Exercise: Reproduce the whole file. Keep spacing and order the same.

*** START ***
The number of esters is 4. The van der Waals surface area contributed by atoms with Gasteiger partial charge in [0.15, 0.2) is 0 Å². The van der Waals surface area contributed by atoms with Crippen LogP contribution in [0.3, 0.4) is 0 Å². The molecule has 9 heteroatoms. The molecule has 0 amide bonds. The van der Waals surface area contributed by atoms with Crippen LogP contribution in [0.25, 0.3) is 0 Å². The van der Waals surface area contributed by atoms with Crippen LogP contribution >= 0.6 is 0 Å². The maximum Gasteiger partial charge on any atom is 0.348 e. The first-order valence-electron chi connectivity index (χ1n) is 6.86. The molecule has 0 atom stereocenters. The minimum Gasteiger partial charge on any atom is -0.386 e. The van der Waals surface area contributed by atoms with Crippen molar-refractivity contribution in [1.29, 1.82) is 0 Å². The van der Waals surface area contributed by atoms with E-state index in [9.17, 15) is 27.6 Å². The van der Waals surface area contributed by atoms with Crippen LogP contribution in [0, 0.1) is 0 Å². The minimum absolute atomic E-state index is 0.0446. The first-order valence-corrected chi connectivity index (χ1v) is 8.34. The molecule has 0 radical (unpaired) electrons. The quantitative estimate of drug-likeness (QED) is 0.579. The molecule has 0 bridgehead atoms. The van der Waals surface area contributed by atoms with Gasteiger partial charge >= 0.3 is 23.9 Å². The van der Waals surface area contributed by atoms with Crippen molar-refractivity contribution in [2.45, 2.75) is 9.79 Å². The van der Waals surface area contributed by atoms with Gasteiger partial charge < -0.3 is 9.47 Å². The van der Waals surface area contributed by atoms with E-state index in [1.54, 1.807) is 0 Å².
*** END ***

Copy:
The number of esters is 4. The van der Waals surface area contributed by atoms with Gasteiger partial charge in [0.15, 0.2) is 0 Å². The van der Waals surface area contributed by atoms with Crippen LogP contribution in [0.3, 0.4) is 0 Å². The molecule has 9 heteroatoms. The molecule has 0 amide bonds. The van der Waals surface area contributed by atoms with Crippen LogP contribution in [0.25, 0.3) is 0 Å². The van der Waals surface area contributed by atoms with Crippen LogP contribution >= 0.6 is 0 Å². The maximum Gasteiger partial charge on any atom is 0.348 e. The first-order valence-electron chi connectivity index (χ1n) is 6.86. The molecule has 0 atom stereocenters. The minimum Gasteiger partial charge on any atom is -0.386 e. The van der Waals surface area contributed by atoms with Crippen molar-refractivity contribution in [1.29, 1.82) is 0 Å². The van der Waals surface area contributed by atoms with E-state index in [9.17, 15) is 27.6 Å². The van der Waals surface area contributed by atoms with Crippen LogP contribution in [0, 0.1) is 0 Å². The minimum absolute atomic E-state index is 0.0446. The first-order valence-corrected chi connectivity index (χ1v) is 8.34. The molecule has 0 radical (unpaired) electrons. The quantitative estimate of drug-likeness (QED) is 0.579. The molecule has 0 bridgehead atoms. The van der Waals surface area contributed by atoms with Gasteiger partial charge >= 0.3 is 23.9 Å². The van der Waals surface area contributed by atoms with Crippen molar-refractivity contribution in [2.45, 2.75) is 9.79 Å². The van der Waals surface area contributed by atoms with Gasteiger partial charge < -0.3 is 9.47 Å². The van der Waals surface area contributed by atoms with E-state index in [1.54, 1.807) is 0 Å².